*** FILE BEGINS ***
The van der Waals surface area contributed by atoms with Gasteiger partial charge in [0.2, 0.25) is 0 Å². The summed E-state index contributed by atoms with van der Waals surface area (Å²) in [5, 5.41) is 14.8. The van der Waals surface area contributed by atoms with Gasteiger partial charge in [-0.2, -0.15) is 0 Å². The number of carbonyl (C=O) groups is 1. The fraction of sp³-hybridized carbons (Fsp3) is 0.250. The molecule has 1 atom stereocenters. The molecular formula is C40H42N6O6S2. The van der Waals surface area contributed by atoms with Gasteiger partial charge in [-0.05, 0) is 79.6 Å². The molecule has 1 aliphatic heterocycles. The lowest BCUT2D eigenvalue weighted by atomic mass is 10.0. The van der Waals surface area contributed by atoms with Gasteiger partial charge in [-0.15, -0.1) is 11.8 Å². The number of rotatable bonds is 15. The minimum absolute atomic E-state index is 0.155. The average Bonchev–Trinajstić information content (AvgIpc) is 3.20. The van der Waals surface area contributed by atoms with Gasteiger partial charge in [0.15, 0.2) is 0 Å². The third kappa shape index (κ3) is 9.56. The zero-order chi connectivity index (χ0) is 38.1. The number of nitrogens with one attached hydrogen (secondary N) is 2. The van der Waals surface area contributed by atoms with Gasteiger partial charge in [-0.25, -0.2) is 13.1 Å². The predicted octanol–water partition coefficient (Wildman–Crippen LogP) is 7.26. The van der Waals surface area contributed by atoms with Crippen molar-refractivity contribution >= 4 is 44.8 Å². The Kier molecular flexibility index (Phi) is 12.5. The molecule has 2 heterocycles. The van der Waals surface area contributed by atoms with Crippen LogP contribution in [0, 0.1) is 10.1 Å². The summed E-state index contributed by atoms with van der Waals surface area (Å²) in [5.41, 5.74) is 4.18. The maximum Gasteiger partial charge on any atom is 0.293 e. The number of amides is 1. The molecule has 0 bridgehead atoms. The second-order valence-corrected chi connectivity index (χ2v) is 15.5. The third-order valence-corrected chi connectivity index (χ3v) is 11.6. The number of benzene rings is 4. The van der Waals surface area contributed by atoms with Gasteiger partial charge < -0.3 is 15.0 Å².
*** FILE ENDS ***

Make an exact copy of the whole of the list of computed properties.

The van der Waals surface area contributed by atoms with Gasteiger partial charge in [0.2, 0.25) is 0 Å². The summed E-state index contributed by atoms with van der Waals surface area (Å²) in [5, 5.41) is 14.8. The van der Waals surface area contributed by atoms with Gasteiger partial charge in [-0.2, -0.15) is 0 Å². The number of carbonyl (C=O) groups is 1. The fraction of sp³-hybridized carbons (Fsp3) is 0.250. The molecule has 1 atom stereocenters. The molecular formula is C40H42N6O6S2. The van der Waals surface area contributed by atoms with Gasteiger partial charge in [-0.05, 0) is 79.6 Å². The molecule has 1 aliphatic heterocycles. The lowest BCUT2D eigenvalue weighted by atomic mass is 10.0. The van der Waals surface area contributed by atoms with Gasteiger partial charge in [-0.15, -0.1) is 11.8 Å². The number of rotatable bonds is 15. The minimum absolute atomic E-state index is 0.155. The average Bonchev–Trinajstić information content (AvgIpc) is 3.20. The van der Waals surface area contributed by atoms with Gasteiger partial charge in [0.15, 0.2) is 0 Å². The third kappa shape index (κ3) is 9.56. The zero-order chi connectivity index (χ0) is 38.1. The number of nitrogens with one attached hydrogen (secondary N) is 2. The van der Waals surface area contributed by atoms with Gasteiger partial charge in [-0.25, -0.2) is 13.1 Å². The predicted octanol–water partition coefficient (Wildman–Crippen LogP) is 7.26. The van der Waals surface area contributed by atoms with Crippen molar-refractivity contribution >= 4 is 44.8 Å². The Kier molecular flexibility index (Phi) is 12.5. The molecule has 2 heterocycles. The van der Waals surface area contributed by atoms with Crippen LogP contribution in [0, 0.1) is 10.1 Å². The summed E-state index contributed by atoms with van der Waals surface area (Å²) in [5.41, 5.74) is 4.18. The maximum Gasteiger partial charge on any atom is 0.293 e. The number of amides is 1. The molecule has 0 bridgehead atoms. The second-order valence-corrected chi connectivity index (χ2v) is 15.5. The third-order valence-corrected chi connectivity index (χ3v) is 11.6. The number of benzene rings is 4. The van der Waals surface area contributed by atoms with Gasteiger partial charge < -0.3 is 15.0 Å².